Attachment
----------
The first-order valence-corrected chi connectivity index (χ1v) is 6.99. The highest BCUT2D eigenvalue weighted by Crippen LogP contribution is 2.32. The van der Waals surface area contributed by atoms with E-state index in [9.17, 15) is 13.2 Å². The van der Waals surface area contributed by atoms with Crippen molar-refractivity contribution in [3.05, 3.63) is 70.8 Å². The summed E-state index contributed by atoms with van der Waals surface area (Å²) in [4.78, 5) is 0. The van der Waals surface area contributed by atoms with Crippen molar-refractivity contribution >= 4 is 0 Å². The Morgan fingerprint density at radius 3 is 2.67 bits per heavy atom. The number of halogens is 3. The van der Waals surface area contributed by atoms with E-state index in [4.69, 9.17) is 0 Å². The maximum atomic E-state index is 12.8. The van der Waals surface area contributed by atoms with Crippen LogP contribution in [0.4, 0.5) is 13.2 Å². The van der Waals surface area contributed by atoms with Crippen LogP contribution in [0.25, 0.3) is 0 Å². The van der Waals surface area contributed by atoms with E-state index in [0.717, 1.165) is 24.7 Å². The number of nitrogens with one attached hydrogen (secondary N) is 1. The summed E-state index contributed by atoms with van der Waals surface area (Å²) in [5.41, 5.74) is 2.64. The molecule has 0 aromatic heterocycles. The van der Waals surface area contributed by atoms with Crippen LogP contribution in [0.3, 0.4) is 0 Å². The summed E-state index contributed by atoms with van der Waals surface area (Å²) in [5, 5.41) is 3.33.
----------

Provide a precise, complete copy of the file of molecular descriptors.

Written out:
The first-order valence-corrected chi connectivity index (χ1v) is 6.99. The highest BCUT2D eigenvalue weighted by Crippen LogP contribution is 2.32. The van der Waals surface area contributed by atoms with E-state index in [9.17, 15) is 13.2 Å². The van der Waals surface area contributed by atoms with Crippen molar-refractivity contribution in [3.05, 3.63) is 70.8 Å². The summed E-state index contributed by atoms with van der Waals surface area (Å²) in [4.78, 5) is 0. The van der Waals surface area contributed by atoms with Crippen molar-refractivity contribution >= 4 is 0 Å². The Morgan fingerprint density at radius 3 is 2.67 bits per heavy atom. The number of halogens is 3. The van der Waals surface area contributed by atoms with E-state index in [4.69, 9.17) is 0 Å². The maximum atomic E-state index is 12.8. The van der Waals surface area contributed by atoms with Crippen LogP contribution in [0.4, 0.5) is 13.2 Å². The van der Waals surface area contributed by atoms with Crippen LogP contribution in [0.25, 0.3) is 0 Å². The van der Waals surface area contributed by atoms with E-state index in [0.717, 1.165) is 24.7 Å². The number of nitrogens with one attached hydrogen (secondary N) is 1. The summed E-state index contributed by atoms with van der Waals surface area (Å²) in [5.41, 5.74) is 2.64. The molecule has 0 aromatic heterocycles. The van der Waals surface area contributed by atoms with Crippen LogP contribution in [0.3, 0.4) is 0 Å². The summed E-state index contributed by atoms with van der Waals surface area (Å²) in [5, 5.41) is 3.33.